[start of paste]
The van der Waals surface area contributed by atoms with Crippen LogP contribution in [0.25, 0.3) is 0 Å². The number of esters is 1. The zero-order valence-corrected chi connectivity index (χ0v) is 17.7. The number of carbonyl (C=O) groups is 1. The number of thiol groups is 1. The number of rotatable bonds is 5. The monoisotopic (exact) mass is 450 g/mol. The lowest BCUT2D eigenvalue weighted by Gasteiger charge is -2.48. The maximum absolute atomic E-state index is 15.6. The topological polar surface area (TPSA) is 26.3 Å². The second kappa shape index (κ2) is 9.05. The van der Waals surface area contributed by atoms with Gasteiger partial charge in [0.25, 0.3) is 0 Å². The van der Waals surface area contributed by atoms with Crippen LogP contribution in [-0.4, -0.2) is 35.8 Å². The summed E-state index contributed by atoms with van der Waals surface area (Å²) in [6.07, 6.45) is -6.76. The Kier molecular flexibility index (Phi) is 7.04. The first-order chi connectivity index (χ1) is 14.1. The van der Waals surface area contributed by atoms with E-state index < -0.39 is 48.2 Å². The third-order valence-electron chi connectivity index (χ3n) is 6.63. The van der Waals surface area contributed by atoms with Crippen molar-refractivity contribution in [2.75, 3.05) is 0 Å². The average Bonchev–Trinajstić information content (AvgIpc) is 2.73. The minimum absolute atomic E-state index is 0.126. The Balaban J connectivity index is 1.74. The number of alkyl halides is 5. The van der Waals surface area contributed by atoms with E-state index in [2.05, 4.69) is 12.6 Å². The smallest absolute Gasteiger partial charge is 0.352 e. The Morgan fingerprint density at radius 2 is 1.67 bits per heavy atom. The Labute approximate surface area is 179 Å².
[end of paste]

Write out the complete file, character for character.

The van der Waals surface area contributed by atoms with Crippen LogP contribution in [0.25, 0.3) is 0 Å². The number of esters is 1. The zero-order valence-corrected chi connectivity index (χ0v) is 17.7. The number of carbonyl (C=O) groups is 1. The number of thiol groups is 1. The number of rotatable bonds is 5. The monoisotopic (exact) mass is 450 g/mol. The lowest BCUT2D eigenvalue weighted by Gasteiger charge is -2.48. The maximum absolute atomic E-state index is 15.6. The topological polar surface area (TPSA) is 26.3 Å². The second kappa shape index (κ2) is 9.05. The van der Waals surface area contributed by atoms with Gasteiger partial charge in [0.25, 0.3) is 0 Å². The van der Waals surface area contributed by atoms with Crippen LogP contribution in [-0.4, -0.2) is 35.8 Å². The summed E-state index contributed by atoms with van der Waals surface area (Å²) in [6.07, 6.45) is -6.76. The Kier molecular flexibility index (Phi) is 7.04. The first-order chi connectivity index (χ1) is 14.1. The van der Waals surface area contributed by atoms with E-state index < -0.39 is 48.2 Å². The third-order valence-electron chi connectivity index (χ3n) is 6.63. The van der Waals surface area contributed by atoms with Crippen molar-refractivity contribution in [2.75, 3.05) is 0 Å². The average Bonchev–Trinajstić information content (AvgIpc) is 2.73. The minimum absolute atomic E-state index is 0.126. The Balaban J connectivity index is 1.74. The number of alkyl halides is 5. The van der Waals surface area contributed by atoms with E-state index in [2.05, 4.69) is 12.6 Å². The smallest absolute Gasteiger partial charge is 0.352 e. The Morgan fingerprint density at radius 2 is 1.67 bits per heavy atom. The Labute approximate surface area is 179 Å².